Let’s have a good old English sing-song to raise the spirits Are there any good Easter songs?   Easter bonnets and Easter parades are too arcane and just don’t cut it anymore.  How about stealing from Christmas in return for buns and eggs?  Chestnuts roasting on an Easter barbecue anyone?  Come on Noddy Holder… there’s another pension plan waiting to be written.  Failing that – You Raise Me Up perhaps for those wanting a religious pun?  All Rise from those Big Reunion boys Blue.  Boy bands aren’t just for life they’re for Easter.  How about appropriating Donovan’s Mellow Yellow for all those egg yolks and daffodils?  They call me Moany Yellow?  Quite right too…

Thinking of – Our Lord Jesus who was killed for our sins and rose from the dead to save us all – thank you; can you call back later I’m in the middle of writing and it’s too cold to stand at the front door; ok? – makes me think of all those other people who seem indestructible.  Those who have been there my whole life… Her Majesty The Queen, Sir Bruce Forsyth, Ken Dodd, Rolf Harris and Sir David Attenborough are just a few who spring immediately to mind – I didn’t say I liked them all just that they have been to some: a comfort, a steadfast presence, a source of continued controversy, a pillar of our culture – like Jesus; or moaning.  Sorry Blue… Big Reunion or not it’s just not going to happen…

Praising the dead… Candidate for Most unsuitable comment in a condolence book – “Have a good one!”  Or anything ending in LOL.  Here at GITM: in the interests of clarity… Why do people talk in abbreviations first – then explain them?  Why don’t they just explain them first?   Or explain – then give the abbreviation?  Or just explain without abbreviations at all?!  There that’s cleared that up then…

"You're not special...you're not special...you're not special anymore!"

“You’re not special…you’re not special…you’re not special anymore!”

Hot Cross Buns may be the title of that HD porn movie alluded to earlier.  However, neither that or the edible variety – not having seen the movie that may apply to both of course – can be described as special anymore: my local Waitrose sells them all year in different flavours.  It may not be an interesting time for Hot Cross Buns but it is for language.  Language is always a fascinating and cyclical thing.  The words and phrases on every one’s lips and the current battle ground of cultural meaning are workers, shirkers, aspirers and their linguistic offspring of hard-working families, the aspirational, those who want to get on and the deep significance of drawn curtains.  Funny that all the main emphasis on hard-working comes from people who live – and have always lived – seamless, feather-bedded, daddy knows someone, gentlemen’s club, no real job, trust fund, subsidised, privileged, expense account, never any dirt under the fingernails, gone to the right prep school/college/university types.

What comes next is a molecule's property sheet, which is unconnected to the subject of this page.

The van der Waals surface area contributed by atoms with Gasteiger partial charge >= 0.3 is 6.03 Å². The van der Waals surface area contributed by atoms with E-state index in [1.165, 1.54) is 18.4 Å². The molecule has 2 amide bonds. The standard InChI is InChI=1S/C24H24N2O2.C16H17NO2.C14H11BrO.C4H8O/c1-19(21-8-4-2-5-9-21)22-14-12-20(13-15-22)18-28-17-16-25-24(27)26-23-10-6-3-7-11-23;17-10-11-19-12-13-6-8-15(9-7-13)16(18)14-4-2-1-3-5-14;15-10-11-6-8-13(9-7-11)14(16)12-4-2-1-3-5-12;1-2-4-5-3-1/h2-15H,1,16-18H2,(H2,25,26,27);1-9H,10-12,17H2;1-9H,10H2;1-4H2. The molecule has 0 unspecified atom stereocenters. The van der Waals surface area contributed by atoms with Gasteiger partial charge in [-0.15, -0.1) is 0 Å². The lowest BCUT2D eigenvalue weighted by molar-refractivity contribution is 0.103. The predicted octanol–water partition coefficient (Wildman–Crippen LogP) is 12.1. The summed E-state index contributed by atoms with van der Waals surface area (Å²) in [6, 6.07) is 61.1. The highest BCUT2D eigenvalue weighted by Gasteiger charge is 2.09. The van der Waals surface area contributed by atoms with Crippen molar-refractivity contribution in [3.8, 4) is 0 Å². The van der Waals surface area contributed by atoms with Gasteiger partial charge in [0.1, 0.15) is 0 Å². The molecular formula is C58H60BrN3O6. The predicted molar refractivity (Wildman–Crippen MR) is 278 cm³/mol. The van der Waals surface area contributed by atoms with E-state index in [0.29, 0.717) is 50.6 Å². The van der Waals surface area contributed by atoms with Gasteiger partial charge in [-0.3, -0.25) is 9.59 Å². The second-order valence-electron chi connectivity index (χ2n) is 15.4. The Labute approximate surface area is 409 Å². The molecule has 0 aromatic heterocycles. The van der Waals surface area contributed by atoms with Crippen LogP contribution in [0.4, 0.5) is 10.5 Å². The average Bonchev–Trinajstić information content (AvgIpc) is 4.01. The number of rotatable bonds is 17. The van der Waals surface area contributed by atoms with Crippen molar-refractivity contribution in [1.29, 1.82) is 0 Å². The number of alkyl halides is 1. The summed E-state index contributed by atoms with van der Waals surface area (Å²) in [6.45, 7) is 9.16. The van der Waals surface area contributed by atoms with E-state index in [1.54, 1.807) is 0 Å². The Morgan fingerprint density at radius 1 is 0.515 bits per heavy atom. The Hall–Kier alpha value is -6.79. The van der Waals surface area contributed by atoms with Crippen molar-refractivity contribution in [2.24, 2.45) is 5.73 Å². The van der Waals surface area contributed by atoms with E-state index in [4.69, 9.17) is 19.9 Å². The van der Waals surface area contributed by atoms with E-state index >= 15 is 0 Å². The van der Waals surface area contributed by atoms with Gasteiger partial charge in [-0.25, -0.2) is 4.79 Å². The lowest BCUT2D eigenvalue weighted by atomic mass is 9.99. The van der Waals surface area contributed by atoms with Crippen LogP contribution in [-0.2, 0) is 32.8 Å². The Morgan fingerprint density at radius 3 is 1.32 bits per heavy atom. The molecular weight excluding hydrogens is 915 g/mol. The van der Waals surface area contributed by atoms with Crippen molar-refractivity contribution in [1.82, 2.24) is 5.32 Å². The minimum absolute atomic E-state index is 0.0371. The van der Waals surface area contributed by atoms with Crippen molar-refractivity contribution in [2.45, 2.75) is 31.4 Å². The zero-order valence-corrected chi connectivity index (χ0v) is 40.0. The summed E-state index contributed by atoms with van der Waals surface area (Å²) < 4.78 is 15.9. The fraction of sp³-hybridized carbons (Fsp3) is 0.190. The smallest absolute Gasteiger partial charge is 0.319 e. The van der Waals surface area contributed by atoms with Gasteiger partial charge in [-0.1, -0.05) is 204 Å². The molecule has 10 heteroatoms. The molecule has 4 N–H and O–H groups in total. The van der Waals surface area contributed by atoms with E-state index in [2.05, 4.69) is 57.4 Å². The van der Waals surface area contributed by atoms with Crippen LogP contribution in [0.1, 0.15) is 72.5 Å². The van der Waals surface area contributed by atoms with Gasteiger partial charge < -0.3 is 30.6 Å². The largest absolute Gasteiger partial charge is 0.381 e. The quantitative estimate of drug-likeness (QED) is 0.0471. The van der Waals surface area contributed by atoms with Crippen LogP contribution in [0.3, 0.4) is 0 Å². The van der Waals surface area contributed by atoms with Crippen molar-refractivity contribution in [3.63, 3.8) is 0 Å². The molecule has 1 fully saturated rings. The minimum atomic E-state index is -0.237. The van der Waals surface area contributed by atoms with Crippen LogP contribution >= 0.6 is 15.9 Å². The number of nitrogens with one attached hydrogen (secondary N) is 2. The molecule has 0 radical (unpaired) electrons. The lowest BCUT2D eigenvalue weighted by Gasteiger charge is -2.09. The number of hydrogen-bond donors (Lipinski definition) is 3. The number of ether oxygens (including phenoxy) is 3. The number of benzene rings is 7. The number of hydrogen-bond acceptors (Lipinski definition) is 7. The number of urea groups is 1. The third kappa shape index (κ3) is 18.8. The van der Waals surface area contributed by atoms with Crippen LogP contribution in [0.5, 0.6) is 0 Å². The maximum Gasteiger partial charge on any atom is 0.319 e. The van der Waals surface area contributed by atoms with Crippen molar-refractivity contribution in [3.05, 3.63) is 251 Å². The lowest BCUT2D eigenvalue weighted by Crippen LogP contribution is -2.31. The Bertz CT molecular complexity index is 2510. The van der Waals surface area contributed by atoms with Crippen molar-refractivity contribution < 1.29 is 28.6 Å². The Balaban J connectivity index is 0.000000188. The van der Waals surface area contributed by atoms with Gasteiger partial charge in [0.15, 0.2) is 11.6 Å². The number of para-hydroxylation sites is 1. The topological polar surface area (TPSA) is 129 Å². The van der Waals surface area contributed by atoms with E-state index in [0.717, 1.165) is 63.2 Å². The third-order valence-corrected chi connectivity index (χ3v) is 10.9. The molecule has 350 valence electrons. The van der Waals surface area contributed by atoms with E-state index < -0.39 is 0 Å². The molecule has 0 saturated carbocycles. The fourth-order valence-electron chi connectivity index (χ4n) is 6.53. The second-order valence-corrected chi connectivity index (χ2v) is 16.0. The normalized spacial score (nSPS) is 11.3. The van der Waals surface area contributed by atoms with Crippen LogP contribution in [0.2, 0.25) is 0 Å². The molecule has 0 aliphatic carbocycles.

To have humble beginnings is to be patronised these days.  Humble is not a fashionable word.  It’s a genuine quality sadly lacking in this look at me world.  For sure there has always been something slimy and calculating about its meaning ever since Dicken’s character of Uriah Heep in David Copperfield traded it as his obsequious catchphrase.  It could be due a renaissance as Victorian values of deserving/undeserving poor rear their ugly head again.  Charles Dickens transported to this age would no doubt recognise the debate even as he struggled with the rate of progress.